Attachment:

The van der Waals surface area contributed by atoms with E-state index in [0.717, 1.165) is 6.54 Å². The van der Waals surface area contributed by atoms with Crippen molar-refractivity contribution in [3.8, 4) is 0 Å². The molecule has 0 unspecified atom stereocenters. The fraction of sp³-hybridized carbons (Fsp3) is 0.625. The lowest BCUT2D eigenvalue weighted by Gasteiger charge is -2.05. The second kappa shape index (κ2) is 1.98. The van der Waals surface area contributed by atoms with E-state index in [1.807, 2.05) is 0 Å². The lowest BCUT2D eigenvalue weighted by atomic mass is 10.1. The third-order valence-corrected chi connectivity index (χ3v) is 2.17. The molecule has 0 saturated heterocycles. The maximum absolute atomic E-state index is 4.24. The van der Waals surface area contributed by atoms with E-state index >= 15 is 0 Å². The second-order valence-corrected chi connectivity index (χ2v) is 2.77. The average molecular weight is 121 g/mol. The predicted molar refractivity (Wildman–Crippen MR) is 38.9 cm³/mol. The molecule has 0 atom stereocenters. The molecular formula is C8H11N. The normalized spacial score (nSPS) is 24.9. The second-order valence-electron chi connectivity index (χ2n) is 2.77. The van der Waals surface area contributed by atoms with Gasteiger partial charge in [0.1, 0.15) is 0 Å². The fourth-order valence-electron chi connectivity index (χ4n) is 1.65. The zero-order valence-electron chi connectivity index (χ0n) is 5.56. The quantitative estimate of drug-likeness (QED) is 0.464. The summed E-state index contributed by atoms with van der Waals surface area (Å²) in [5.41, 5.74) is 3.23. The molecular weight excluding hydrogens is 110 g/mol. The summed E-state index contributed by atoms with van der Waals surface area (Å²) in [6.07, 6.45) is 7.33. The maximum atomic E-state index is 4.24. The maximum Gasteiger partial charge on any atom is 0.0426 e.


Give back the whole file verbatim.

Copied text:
The van der Waals surface area contributed by atoms with E-state index in [0.717, 1.165) is 6.54 Å². The van der Waals surface area contributed by atoms with Crippen molar-refractivity contribution in [3.8, 4) is 0 Å². The molecule has 0 unspecified atom stereocenters. The fraction of sp³-hybridized carbons (Fsp3) is 0.625. The lowest BCUT2D eigenvalue weighted by Gasteiger charge is -2.05. The second kappa shape index (κ2) is 1.98. The van der Waals surface area contributed by atoms with E-state index in [1.807, 2.05) is 0 Å². The lowest BCUT2D eigenvalue weighted by atomic mass is 10.1. The third-order valence-corrected chi connectivity index (χ3v) is 2.17. The molecule has 0 saturated heterocycles. The maximum absolute atomic E-state index is 4.24. The van der Waals surface area contributed by atoms with E-state index >= 15 is 0 Å². The second-order valence-corrected chi connectivity index (χ2v) is 2.77. The average molecular weight is 121 g/mol. The predicted molar refractivity (Wildman–Crippen MR) is 38.9 cm³/mol. The molecule has 0 atom stereocenters. The molecular formula is C8H11N. The normalized spacial score (nSPS) is 24.9. The second-order valence-electron chi connectivity index (χ2n) is 2.77. The van der Waals surface area contributed by atoms with Gasteiger partial charge in [0.1, 0.15) is 0 Å². The fourth-order valence-electron chi connectivity index (χ4n) is 1.65. The zero-order valence-electron chi connectivity index (χ0n) is 5.56. The quantitative estimate of drug-likeness (QED) is 0.464. The summed E-state index contributed by atoms with van der Waals surface area (Å²) in [5.41, 5.74) is 3.23. The molecular weight excluding hydrogens is 110 g/mol. The summed E-state index contributed by atoms with van der Waals surface area (Å²) in [6.07, 6.45) is 7.33. The maximum atomic E-state index is 4.24. The maximum Gasteiger partial charge on any atom is 0.0426 e.